Each time it rains or snow melts, that water runs off rooftops, down sidewalks, and through streets until it reaches a storm drain. This water is known as stormwater. As it moves through urban areas, it picks up pollution from roofs, industrial areas, and roadways. Some of the predominant and most dangerous pollutants in stormwater are PCBs (polychlorinated biphenyls). Once that stormwater is down a drain, the contaminated water eventually drains into the Spokane River. Some of that contaminated water flows into storage tanks – along with our wastewater – to be treated before it enters the river. However, the system is under capacity and every time it rains half an inch or more the tanks overflow, spilling raw sewage and contaminated stormwater directly into the river.
The Lands Council has an innovative solution that will help protect our Spokane River: storm gardens. With storm gardens, stormwater avoids the storm drains entirely by permeating through the garden’s soil. This alleviates the need to store stormwater with wastewater, thus reducing the chances of storage tanks overflowing into the river. Our gardens are some of the first in the nation to use biochar, an organic technology for treating stormwater. Biochar, a waste product from agriculture, is a highly porous form of activated carbon and when added to soil absorbs and binds to pollutants, keeping them out of our river and aquifer. Already The Lands Council has built 3 storm gardens in the Shadle neighborhood, landscaping with native plants that have the added benefit of providing natural pollination corridors. To make a serious impact, however, we need to do more. Rather than waiting for a multi-million/billion dollar retrofit of our water system, The Lands Council can be a part of the solution by building more storm gardens in our region.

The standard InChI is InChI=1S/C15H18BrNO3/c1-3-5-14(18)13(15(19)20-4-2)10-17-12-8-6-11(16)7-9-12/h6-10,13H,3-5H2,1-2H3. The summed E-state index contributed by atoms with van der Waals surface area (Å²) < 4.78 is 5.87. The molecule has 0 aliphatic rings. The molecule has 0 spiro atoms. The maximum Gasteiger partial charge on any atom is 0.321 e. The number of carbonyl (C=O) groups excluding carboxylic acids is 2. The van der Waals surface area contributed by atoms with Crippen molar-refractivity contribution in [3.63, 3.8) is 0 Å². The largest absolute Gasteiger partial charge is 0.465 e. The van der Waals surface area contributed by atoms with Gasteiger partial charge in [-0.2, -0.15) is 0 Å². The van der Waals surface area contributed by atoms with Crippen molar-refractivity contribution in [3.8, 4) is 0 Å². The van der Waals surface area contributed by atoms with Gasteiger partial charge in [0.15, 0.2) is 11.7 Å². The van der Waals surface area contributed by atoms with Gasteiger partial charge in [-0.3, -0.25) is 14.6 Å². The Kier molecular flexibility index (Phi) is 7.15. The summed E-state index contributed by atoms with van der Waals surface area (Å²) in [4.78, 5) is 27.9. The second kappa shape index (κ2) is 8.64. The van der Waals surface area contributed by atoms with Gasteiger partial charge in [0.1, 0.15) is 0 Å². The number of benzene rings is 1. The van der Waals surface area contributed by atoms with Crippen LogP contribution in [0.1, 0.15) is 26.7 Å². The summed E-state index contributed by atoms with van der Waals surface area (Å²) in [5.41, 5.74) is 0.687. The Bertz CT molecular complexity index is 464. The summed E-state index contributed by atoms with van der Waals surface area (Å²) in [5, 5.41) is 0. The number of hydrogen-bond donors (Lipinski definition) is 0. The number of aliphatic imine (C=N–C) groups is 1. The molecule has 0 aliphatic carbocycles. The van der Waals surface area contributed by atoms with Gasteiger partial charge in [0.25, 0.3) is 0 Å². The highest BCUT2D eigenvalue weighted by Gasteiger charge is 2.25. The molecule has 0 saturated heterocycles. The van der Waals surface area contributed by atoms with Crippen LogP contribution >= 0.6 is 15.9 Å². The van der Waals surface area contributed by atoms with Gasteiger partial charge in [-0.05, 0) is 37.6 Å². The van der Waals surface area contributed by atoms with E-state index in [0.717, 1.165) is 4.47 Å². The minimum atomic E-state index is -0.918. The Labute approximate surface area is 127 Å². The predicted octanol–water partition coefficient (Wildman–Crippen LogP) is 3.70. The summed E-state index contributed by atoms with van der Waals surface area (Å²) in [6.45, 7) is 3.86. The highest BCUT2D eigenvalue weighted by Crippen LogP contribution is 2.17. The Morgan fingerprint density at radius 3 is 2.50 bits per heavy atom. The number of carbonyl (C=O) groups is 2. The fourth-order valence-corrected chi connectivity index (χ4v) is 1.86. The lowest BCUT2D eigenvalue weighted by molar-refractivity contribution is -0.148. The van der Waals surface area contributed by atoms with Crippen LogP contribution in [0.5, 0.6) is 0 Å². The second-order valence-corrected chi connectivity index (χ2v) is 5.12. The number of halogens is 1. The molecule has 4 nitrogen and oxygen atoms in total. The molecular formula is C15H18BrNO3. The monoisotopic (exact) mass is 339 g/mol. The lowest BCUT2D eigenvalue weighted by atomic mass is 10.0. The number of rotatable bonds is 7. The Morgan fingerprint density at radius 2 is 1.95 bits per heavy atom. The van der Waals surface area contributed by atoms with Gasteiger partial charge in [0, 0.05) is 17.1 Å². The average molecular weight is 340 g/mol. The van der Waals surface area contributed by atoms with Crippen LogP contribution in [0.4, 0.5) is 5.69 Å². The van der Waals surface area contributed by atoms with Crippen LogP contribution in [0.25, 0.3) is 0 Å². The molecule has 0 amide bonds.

In addition to our storm gardens, The Lands Council is working on a new, highly innovative program that will use oyster mushrooms to break down PCBs in highly contaminated areas. In the fall of 2015 we will begin growing oyster mushroom mycellium and work with the City of Spokane to test its efficacy at reducing harmful PCBs before they enter our rivers or aquifer.